in this I didnt put all those epical birds and all because it is a too complicated drawing

here already

So now what we find that at the end of this you know this lateral branches there will

be an epical bud Now epical bud is responsible for the trees growth If suppose you want to

impede the growth the growth of this you could be epical buds Means you cut the epical buds

other branches will come there will be epical bud You keep on cutting You know what will

happen The branch you not tree will start getting restricted

That is how through this pruning and all these things are created Okay Now some more

In the primary root system you have these profile Im not going to discuss much on

this because Im putting this on a slide like this but still they are classified something

like this Like if it is taproot like this is a taproot weakly branching that means branches

are very weak Number 2 if you see the deep branching taproot that means taproot comes

quite below and then after that it branches

Number 3 more branching taproot but that means you have the taproot and the secondary roots

almost in the similar nature So if it is more branching taproots this might ultimately turn

out to be fibrous roots Superficial taproot in which this is a taproot but there are many

other secondary routes which are equally strong Superficial tap anchoring roots means this

particular taproot and after that the other secondary roots also will have anchoring here

And then number 6 is superficial anchoring roots in which the taproot almost nonexistent

The secondary roots are very strong And then we have the anchoring Then we have the palmate

roots it looks like palm leaves Like roots are going in the palm nature Then we have

superficial root in which the taproot is almost negligible Superficial taproot with ascending

coralloid roots means here multiple such roots you know as like corals they almost start

going against these roots

Why all these are superficial wherever the taproot is almost missing Okay Now here superficial

root with aerating roots In such case what happens is that secondary roots are very strong

taproot is very weak and then the aerating roots which are popping out of the soil It

is just like banana tree if you see You know that roots and from there the tree grows There

are many such cases and many of the trees like something like say mango tree you know

similar nature where the roots is going to grow from the secondary one and ultimately

becomes a shoot above

And then you can take it out very carefully out and ultimately grow another mango tree

somewhere else And superficial root system with buttress in which the taproot is almost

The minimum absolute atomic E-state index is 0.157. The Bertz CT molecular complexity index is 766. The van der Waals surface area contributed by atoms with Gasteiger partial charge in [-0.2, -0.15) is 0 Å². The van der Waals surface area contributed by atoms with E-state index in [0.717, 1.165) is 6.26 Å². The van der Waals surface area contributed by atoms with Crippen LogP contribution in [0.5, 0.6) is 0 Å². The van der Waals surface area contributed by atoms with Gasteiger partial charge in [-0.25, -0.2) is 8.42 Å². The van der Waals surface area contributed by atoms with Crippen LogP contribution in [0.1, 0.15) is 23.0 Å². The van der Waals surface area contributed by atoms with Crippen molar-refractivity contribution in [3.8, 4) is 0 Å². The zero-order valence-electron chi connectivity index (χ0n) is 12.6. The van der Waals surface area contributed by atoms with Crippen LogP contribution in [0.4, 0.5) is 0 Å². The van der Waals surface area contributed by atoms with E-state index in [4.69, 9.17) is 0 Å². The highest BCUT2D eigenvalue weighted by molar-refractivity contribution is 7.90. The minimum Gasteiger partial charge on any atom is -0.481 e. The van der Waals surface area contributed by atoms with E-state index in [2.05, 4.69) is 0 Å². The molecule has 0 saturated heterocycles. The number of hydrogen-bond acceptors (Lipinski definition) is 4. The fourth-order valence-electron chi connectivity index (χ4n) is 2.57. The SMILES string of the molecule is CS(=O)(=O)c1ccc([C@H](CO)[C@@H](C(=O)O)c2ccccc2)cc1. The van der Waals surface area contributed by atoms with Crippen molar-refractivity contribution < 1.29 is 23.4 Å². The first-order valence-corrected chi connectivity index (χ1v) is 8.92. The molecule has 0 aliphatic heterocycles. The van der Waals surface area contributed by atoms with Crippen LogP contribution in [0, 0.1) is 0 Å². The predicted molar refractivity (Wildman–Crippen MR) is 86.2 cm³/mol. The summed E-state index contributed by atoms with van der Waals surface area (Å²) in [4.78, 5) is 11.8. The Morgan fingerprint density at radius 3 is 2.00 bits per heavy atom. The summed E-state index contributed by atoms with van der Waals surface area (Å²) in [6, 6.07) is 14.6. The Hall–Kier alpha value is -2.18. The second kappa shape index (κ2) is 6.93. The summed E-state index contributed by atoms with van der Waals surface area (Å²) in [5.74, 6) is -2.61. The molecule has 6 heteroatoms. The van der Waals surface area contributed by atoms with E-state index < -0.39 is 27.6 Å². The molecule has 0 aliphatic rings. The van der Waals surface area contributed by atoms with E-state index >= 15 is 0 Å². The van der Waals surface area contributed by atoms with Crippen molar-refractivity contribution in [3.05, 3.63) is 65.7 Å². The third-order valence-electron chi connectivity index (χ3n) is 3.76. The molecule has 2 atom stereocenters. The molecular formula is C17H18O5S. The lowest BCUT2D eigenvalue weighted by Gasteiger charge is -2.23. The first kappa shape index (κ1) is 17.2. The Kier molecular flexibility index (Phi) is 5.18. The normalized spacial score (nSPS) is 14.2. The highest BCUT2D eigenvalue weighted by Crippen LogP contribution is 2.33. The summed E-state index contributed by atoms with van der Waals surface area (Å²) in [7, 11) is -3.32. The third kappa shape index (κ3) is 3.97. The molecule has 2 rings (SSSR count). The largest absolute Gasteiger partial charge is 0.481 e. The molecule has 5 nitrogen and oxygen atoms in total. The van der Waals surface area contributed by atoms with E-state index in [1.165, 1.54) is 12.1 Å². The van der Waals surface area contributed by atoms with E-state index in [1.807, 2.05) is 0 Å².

missing but the roots are going above the ground the buttress the one just now I said

here in this particular issue tap an example okay So these are different our roots

Now lets see about the foliages In foliages we have what you have to check is foliage

is which part I am talking about It is this part of the tree not considering the trunk

part okay This part of the tree Then what are the things be seen in this is the overall

overall foliage then evergreen or deciduous that means it has leaf throughout the season

throughout the year or it sheds its leaves intermediately for different seasons

Then what is the density That what number of leaves within the volume then layering

how are they placed over each other Then distribution Distribution means here note I say that there

could be 2 situations I am just drawing very quickly on this Either the leaves are all

uniform distributed all over or it may be the leaves are all distributed over the surfaces

okay This distribution is very important

It is important in terms of solar interception solar radiation and reception and all that

But however you are trying to know about the foliage Are they uniformly distributed like

Bakul tree in which they are very uniformly distributed And here like this a tree called

samaniya saman in which you have all those as peripheral So how it is distributed over

Are they clumped structure just like you know in which the leaves are crusted clumped together

Are they variable irregular or are the peripheral something like see what I am saying here like

are they peripheral on the surfaces And then comes the leaf pattern Whether it is simple

simple leaf or compound leaf what is the size what is the shape what is the edge and what

is the colour and texture Today I will in this discussion I will just introduce you

to this In my next series I would advise you to join my next series of lectures in which

will be lots of details which I will be discussing about this because if I start discussing the

details in this you will lose the actual path okay

But when we are thinking about the leaf pattern what we are seeing is whether simple or compound

or size what is the size of it what is the shape of it what is the edge colour and texture

I will just give you a few examples quick examples You know the relief profile is this

They have different names scientifically developed and they are unique And any leaf that you

see if you compared with this you definitely can make out that which it is what type okay

Subulate acicular filliform linear oblong elliptic ovate obovate Then we have lanceoalate

oblanceolate spatulate orbicular rhomboidal deltoid and reniform

These are different profiles So each leaf is different type Each leaf means each plants